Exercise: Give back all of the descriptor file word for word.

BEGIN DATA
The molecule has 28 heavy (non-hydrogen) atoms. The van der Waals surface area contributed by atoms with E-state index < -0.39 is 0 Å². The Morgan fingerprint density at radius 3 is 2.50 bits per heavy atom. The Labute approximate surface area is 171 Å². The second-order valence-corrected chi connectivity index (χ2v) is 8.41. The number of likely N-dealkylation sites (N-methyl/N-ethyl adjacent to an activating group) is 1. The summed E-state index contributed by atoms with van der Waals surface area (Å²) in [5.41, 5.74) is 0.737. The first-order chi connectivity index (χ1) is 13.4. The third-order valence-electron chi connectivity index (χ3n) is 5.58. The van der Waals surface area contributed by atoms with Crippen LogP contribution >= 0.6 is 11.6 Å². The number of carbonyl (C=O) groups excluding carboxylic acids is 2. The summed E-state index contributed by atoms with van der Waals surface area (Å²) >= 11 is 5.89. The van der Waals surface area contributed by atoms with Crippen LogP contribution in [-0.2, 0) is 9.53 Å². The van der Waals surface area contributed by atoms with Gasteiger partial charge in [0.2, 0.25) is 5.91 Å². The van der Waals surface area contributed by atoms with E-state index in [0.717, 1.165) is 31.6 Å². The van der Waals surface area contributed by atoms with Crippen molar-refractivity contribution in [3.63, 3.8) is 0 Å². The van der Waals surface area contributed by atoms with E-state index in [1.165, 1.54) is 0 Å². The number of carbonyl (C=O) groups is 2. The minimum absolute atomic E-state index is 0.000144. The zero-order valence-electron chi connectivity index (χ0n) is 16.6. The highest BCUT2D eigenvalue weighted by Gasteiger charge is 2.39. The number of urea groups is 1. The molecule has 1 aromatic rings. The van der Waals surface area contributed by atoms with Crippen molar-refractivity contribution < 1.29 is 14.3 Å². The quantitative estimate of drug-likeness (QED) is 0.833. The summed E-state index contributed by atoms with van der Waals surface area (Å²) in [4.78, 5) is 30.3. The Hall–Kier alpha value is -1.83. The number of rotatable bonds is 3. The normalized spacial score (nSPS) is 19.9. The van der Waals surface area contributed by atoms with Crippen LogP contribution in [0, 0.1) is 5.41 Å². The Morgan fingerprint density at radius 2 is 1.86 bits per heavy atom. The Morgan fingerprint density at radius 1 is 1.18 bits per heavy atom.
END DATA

The molecule has 28 heavy (non-hydrogen) atoms. The van der Waals surface area contributed by atoms with E-state index < -0.39 is 0 Å². The Morgan fingerprint density at radius 3 is 2.50 bits per heavy atom. The Labute approximate surface area is 171 Å². The second-order valence-corrected chi connectivity index (χ2v) is 8.41. The number of likely N-dealkylation sites (N-methyl/N-ethyl adjacent to an activating group) is 1. The summed E-state index contributed by atoms with van der Waals surface area (Å²) in [5.41, 5.74) is 0.737. The first-order chi connectivity index (χ1) is 13.4. The third-order valence-electron chi connectivity index (χ3n) is 5.58. The van der Waals surface area contributed by atoms with Crippen LogP contribution >= 0.6 is 11.6 Å². The number of carbonyl (C=O) groups excluding carboxylic acids is 2. The summed E-state index contributed by atoms with van der Waals surface area (Å²) >= 11 is 5.89. The van der Waals surface area contributed by atoms with Crippen LogP contribution in [-0.2, 0) is 9.53 Å². The van der Waals surface area contributed by atoms with Gasteiger partial charge in [0.2, 0.25) is 5.91 Å². The van der Waals surface area contributed by atoms with E-state index in [0.717, 1.165) is 31.6 Å². The van der Waals surface area contributed by atoms with Crippen molar-refractivity contribution in [3.63, 3.8) is 0 Å². The van der Waals surface area contributed by atoms with E-state index in [1.165, 1.54) is 0 Å². The number of carbonyl (C=O) groups is 2. The minimum absolute atomic E-state index is 0.000144. The zero-order valence-electron chi connectivity index (χ0n) is 16.6. The highest BCUT2D eigenvalue weighted by Gasteiger charge is 2.39. The number of urea groups is 1. The molecule has 1 aromatic rings. The van der Waals surface area contributed by atoms with Crippen molar-refractivity contribution < 1.29 is 14.3 Å². The quantitative estimate of drug-likeness (QED) is 0.833. The summed E-state index contributed by atoms with van der Waals surface area (Å²) in [4.78, 5) is 30.3. The Hall–Kier alpha value is -1.83. The number of rotatable bonds is 3. The normalized spacial score (nSPS) is 19.9. The van der Waals surface area contributed by atoms with Crippen LogP contribution in [0, 0.1) is 5.41 Å². The Morgan fingerprint density at radius 2 is 1.86 bits per heavy atom. The Morgan fingerprint density at radius 1 is 1.18 bits per heavy atom.